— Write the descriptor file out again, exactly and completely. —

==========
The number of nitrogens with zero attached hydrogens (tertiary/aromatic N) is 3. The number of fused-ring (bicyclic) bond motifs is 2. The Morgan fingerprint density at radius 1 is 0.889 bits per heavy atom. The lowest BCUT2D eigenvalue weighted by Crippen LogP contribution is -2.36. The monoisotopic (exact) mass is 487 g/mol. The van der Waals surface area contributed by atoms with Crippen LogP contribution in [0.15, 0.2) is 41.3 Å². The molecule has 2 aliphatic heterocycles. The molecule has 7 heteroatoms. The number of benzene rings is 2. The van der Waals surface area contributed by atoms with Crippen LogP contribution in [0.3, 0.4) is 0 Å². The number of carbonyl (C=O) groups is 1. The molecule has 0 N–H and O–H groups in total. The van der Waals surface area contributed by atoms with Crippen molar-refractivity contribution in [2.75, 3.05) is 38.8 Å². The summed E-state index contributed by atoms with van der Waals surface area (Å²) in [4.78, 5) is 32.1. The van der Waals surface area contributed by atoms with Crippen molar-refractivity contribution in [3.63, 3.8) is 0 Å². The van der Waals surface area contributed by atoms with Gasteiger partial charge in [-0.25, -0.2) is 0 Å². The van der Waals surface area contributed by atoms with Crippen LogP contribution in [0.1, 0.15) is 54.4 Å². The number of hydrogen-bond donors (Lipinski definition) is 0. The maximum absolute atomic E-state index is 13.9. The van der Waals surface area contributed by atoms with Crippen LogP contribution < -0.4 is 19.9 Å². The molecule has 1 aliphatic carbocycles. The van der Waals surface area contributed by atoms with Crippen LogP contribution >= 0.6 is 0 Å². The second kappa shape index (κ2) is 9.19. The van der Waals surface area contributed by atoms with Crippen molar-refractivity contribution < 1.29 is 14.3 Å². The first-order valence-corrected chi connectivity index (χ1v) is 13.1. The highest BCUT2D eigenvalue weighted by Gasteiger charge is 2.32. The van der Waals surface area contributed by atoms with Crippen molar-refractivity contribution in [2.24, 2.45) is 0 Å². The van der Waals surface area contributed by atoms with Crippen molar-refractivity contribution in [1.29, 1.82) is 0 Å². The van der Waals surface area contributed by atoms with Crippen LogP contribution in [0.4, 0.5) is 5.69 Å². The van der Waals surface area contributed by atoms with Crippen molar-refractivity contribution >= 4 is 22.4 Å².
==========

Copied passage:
The number of nitrogens with zero attached hydrogens (tertiary/aromatic N) is 3. The number of fused-ring (bicyclic) bond motifs is 2. The Morgan fingerprint density at radius 1 is 0.889 bits per heavy atom. The lowest BCUT2D eigenvalue weighted by Crippen LogP contribution is -2.36. The monoisotopic (exact) mass is 487 g/mol. The van der Waals surface area contributed by atoms with Crippen LogP contribution in [0.15, 0.2) is 41.3 Å². The molecule has 2 aliphatic heterocycles. The molecule has 7 heteroatoms. The number of benzene rings is 2. The van der Waals surface area contributed by atoms with Crippen LogP contribution in [0.3, 0.4) is 0 Å². The number of carbonyl (C=O) groups is 1. The molecule has 0 N–H and O–H groups in total. The van der Waals surface area contributed by atoms with Crippen molar-refractivity contribution in [2.75, 3.05) is 38.8 Å². The summed E-state index contributed by atoms with van der Waals surface area (Å²) in [4.78, 5) is 32.1. The van der Waals surface area contributed by atoms with Crippen molar-refractivity contribution in [3.63, 3.8) is 0 Å². The van der Waals surface area contributed by atoms with Gasteiger partial charge in [-0.25, -0.2) is 0 Å². The van der Waals surface area contributed by atoms with Crippen LogP contribution in [0.1, 0.15) is 54.4 Å². The number of hydrogen-bond donors (Lipinski definition) is 0. The maximum absolute atomic E-state index is 13.9. The van der Waals surface area contributed by atoms with Crippen LogP contribution < -0.4 is 19.9 Å². The molecule has 1 aliphatic carbocycles. The van der Waals surface area contributed by atoms with Crippen LogP contribution >= 0.6 is 0 Å². The second kappa shape index (κ2) is 9.19. The van der Waals surface area contributed by atoms with Crippen molar-refractivity contribution < 1.29 is 14.3 Å². The first-order valence-corrected chi connectivity index (χ1v) is 13.1. The highest BCUT2D eigenvalue weighted by Gasteiger charge is 2.32. The van der Waals surface area contributed by atoms with Crippen molar-refractivity contribution in [2.24, 2.45) is 0 Å². The van der Waals surface area contributed by atoms with Crippen molar-refractivity contribution in [1.29, 1.82) is 0 Å². The van der Waals surface area contributed by atoms with Crippen LogP contribution in [0.4, 0.5) is 5.69 Å². The van der Waals surface area contributed by atoms with Crippen molar-refractivity contribution >= 4 is 22.4 Å².